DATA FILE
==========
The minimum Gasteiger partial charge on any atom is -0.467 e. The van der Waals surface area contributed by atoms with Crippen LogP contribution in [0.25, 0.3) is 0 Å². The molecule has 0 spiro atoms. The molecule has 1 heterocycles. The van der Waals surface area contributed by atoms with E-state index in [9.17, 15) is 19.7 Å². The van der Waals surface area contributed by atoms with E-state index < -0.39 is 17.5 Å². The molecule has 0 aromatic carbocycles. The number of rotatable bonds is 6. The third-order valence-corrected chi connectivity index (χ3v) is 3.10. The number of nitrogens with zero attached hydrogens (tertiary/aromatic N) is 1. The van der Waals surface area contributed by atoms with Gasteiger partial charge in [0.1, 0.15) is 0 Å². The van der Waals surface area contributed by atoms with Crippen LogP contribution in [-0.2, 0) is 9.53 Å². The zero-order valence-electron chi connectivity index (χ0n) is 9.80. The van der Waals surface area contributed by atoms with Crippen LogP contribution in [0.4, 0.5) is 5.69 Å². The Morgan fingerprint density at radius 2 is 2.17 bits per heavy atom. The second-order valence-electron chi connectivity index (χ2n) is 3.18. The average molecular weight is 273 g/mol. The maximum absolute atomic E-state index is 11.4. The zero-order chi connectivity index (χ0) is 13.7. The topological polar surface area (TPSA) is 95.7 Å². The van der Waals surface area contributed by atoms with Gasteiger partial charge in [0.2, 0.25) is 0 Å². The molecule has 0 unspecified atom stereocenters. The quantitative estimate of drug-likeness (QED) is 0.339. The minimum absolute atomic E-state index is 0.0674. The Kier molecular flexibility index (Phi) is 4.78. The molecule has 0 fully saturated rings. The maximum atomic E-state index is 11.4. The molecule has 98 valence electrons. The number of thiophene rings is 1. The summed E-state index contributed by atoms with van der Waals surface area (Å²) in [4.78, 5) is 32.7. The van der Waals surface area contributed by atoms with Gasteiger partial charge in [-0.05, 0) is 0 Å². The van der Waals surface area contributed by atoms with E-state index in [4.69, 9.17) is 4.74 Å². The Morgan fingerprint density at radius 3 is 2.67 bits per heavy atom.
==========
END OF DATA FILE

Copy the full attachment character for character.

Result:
The minimum Gasteiger partial charge on any atom is -0.467 e. The van der Waals surface area contributed by atoms with Crippen LogP contribution in [0.25, 0.3) is 0 Å². The molecule has 0 spiro atoms. The molecule has 1 heterocycles. The van der Waals surface area contributed by atoms with E-state index in [9.17, 15) is 19.7 Å². The van der Waals surface area contributed by atoms with E-state index < -0.39 is 17.5 Å². The molecule has 0 aromatic carbocycles. The number of rotatable bonds is 6. The third-order valence-corrected chi connectivity index (χ3v) is 3.10. The number of nitrogens with zero attached hydrogens (tertiary/aromatic N) is 1. The van der Waals surface area contributed by atoms with Gasteiger partial charge in [0.1, 0.15) is 0 Å². The van der Waals surface area contributed by atoms with Crippen LogP contribution in [-0.2, 0) is 9.53 Å². The zero-order valence-electron chi connectivity index (χ0n) is 9.80. The van der Waals surface area contributed by atoms with Crippen LogP contribution in [0.4, 0.5) is 5.69 Å². The Morgan fingerprint density at radius 2 is 2.17 bits per heavy atom. The second-order valence-electron chi connectivity index (χ2n) is 3.18. The average molecular weight is 273 g/mol. The maximum absolute atomic E-state index is 11.4. The zero-order chi connectivity index (χ0) is 13.7. The topological polar surface area (TPSA) is 95.7 Å². The van der Waals surface area contributed by atoms with Gasteiger partial charge in [0.2, 0.25) is 0 Å². The molecule has 0 unspecified atom stereocenters. The quantitative estimate of drug-likeness (QED) is 0.339. The minimum absolute atomic E-state index is 0.0674. The Kier molecular flexibility index (Phi) is 4.78. The molecule has 0 fully saturated rings. The maximum atomic E-state index is 11.4. The molecule has 98 valence electrons. The number of thiophene rings is 1. The summed E-state index contributed by atoms with van der Waals surface area (Å²) in [4.78, 5) is 32.7. The van der Waals surface area contributed by atoms with Gasteiger partial charge in [-0.05, 0) is 0 Å². The van der Waals surface area contributed by atoms with E-state index in [4.69, 9.17) is 4.74 Å². The Morgan fingerprint density at radius 3 is 2.67 bits per heavy atom.